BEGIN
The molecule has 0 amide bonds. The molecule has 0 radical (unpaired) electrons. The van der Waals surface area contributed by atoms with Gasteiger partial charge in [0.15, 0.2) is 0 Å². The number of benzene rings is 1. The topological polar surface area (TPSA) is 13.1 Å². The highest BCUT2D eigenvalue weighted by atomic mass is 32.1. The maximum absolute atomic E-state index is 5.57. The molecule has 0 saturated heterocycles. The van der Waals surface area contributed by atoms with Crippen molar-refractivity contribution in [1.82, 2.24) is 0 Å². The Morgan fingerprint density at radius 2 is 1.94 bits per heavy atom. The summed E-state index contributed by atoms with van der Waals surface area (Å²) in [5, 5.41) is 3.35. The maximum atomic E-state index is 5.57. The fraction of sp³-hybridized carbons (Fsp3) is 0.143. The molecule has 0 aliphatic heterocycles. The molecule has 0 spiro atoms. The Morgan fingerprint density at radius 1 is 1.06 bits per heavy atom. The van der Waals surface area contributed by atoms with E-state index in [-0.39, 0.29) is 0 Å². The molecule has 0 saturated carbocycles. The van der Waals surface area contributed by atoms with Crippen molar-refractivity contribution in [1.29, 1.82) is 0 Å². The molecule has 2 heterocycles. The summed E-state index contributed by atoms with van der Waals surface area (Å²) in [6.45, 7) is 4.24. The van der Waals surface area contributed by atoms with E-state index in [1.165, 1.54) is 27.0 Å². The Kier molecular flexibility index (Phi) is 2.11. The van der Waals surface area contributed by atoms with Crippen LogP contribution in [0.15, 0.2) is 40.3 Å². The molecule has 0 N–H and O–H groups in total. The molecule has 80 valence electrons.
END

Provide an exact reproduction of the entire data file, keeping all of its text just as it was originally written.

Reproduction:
The molecule has 0 amide bonds. The molecule has 0 radical (unpaired) electrons. The van der Waals surface area contributed by atoms with Gasteiger partial charge in [0.15, 0.2) is 0 Å². The number of benzene rings is 1. The topological polar surface area (TPSA) is 13.1 Å². The highest BCUT2D eigenvalue weighted by atomic mass is 32.1. The maximum absolute atomic E-state index is 5.57. The molecule has 0 saturated heterocycles. The van der Waals surface area contributed by atoms with Crippen molar-refractivity contribution in [1.82, 2.24) is 0 Å². The Morgan fingerprint density at radius 2 is 1.94 bits per heavy atom. The summed E-state index contributed by atoms with van der Waals surface area (Å²) in [5, 5.41) is 3.35. The maximum atomic E-state index is 5.57. The fraction of sp³-hybridized carbons (Fsp3) is 0.143. The molecule has 0 aliphatic heterocycles. The molecule has 0 spiro atoms. The Morgan fingerprint density at radius 1 is 1.06 bits per heavy atom. The van der Waals surface area contributed by atoms with E-state index in [-0.39, 0.29) is 0 Å². The molecule has 0 saturated carbocycles. The van der Waals surface area contributed by atoms with Crippen molar-refractivity contribution in [1.29, 1.82) is 0 Å². The molecule has 2 heterocycles. The summed E-state index contributed by atoms with van der Waals surface area (Å²) in [6.45, 7) is 4.24. The van der Waals surface area contributed by atoms with E-state index in [1.165, 1.54) is 27.0 Å². The Kier molecular flexibility index (Phi) is 2.11. The van der Waals surface area contributed by atoms with Crippen LogP contribution in [0.15, 0.2) is 40.3 Å². The molecule has 0 N–H and O–H groups in total. The molecule has 80 valence electrons.